One of the claims to fame of the UBR system is that it’s designed to be as solid as a fixed stock, but with adjustments. The UBR also offers numerous sling options including a single-point sling quick-detach point under the receiver extension, more QD points on both sides, and a standard loop underneath.
There’s also a storage compartment with a reversible door so you can access your stuff from either side. This stock alone carries an MSRP of $199.95 if you buy it on its own, so it’s a great value add in this package.
The MSR 15 Valkyrie also includes a Hogue pistol grip that’s rubberized for non-slip use.
This is a sweet rifle with plenty of high-value extras. Next let’s look at how it performs on the range.
Range Test: Shooting the MSR 15 Valkyrie
Oh, one thing before we get into actual performance of the Savage MSR 15 Valkyrie. You might see different numbers than the ones shown here for velocities, bullet drop, and wind shift. That’s because I’m showing them for my location, which seems to be about 9,384 feet below sea level.
But seriously, I’m about seven feet above sea level here. That’s why they call this area the Lowcountry. As a result, since the air is thick and muggy, I won’t get the same speeds that you thinner air folks above the Tsunami plain will see. Altitude makes a surprisingly big difference in velocity down range.
For example, at 5,000 feet, the 90-grain Federal load we’re testing here will be going about 1,300 feet per second at 1,000 yards.
Where I am, that number is closer to 1,100 because the bullet is bashing into more air molecules while in flight. Yes, it’s a first world problem…
Velocity and Accuracy
The first thing I did was chronograph my test ammo through this rifle to find actual velocity in my area’s atmospheric conditions. Averaging a bunch of shots, I came up with 2,520.7 feet per second using the Federal Premium Gold Medal 90-grain load. This cartridge is topped with a Sierra Matchking bullet.
While the same diameter as any other standard .223 Remington projectile, it’s a heck of a lot longer, heavier, and skinnier, which explains its excellent down range performance.
Next up I set targets at 100 yards both to zero the Burris XTR II 2-10×42 scope and established some basic short range accuracy performance. I should note that after I did this testing, Federal released an ammunition update on this load.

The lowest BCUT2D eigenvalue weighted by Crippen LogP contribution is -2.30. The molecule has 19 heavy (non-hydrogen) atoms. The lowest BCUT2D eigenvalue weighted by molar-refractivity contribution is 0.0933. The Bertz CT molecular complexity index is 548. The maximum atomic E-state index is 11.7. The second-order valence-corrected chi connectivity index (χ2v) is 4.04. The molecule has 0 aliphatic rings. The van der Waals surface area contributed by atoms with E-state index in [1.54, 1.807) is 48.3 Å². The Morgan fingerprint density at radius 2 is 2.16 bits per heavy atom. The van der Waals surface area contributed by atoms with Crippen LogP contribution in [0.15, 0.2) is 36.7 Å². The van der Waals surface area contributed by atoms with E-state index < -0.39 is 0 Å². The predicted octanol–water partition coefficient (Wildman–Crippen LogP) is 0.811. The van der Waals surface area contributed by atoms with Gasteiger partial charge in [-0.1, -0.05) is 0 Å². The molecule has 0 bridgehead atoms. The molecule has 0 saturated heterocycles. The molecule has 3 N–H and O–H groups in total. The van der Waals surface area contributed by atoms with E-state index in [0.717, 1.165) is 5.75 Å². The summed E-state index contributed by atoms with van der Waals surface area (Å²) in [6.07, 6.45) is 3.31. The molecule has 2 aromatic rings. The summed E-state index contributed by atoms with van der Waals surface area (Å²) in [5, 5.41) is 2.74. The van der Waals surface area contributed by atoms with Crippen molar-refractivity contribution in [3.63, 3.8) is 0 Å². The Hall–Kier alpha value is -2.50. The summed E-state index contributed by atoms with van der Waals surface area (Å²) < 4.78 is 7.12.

While it shoots minute of angle as you’ll see, the company believes it can do better and is reworking things. Check Federal’s website for updates if you want to shoot this cartridge so you can be sure to get the latest batch. With all that said, shooting multiple five-shot groups at this distance, I averaged group sizes of 1.02 inches.
Going for Long Distance Shots
After zeroing at 100 yards and confirming that five-shot groups were landing at my desired point of impact relative to the crosshairs, I did some quick ballistic prediction math using the Ballistic AE program. This smartphone app takes inputs like bullet type, muzzle velocity, current atmospheric conditions, and spits out bullet drop in inches, minutes of angle, or milliradians.
That allows you to make accurate scope adjustments to hit targets at longer ranges. Here’s the dope that worked out for me.
- 300 Yards: 1.2 mils (4.3-inch drop)
- 600 yards: 4.6 mils (99.9-inch drop)
- 800 yards: 7.8 mils (226.5-inch drop)
Here’s where things got fun as I had targets at all three of those ranges. Again because “fun” I shot at steel, not paper, so I didn’t bother with group measurements in fractions of inches.
The pictures will show you how things performed. At 600 yards, I could cover the four-shot group with the ammo box. At 800 yards, a five-shout group was in the six-inch range. That’s pretty darn good considering the 8 mph wind that day.
The Bottom Line
This rifle retails for $1,499 so you’ll find it on the street for less if you shop. True to Savage reputation, you’ll get a lot of rifle for your dollar. It’s solid in its base form and the premium extra features are well worth the money.
|Magazine Capacity||25 Rounds|
|Length of Pull In||11.75 – 15.125|
|Magazine||Detachable Box Magazine|
|Rate of Twist||7|
|Receiver Color||Elite FDE Cerakote|
|Receiver Material||Aluminum 7075|
|Stock Type||Hogue Pistol Grip|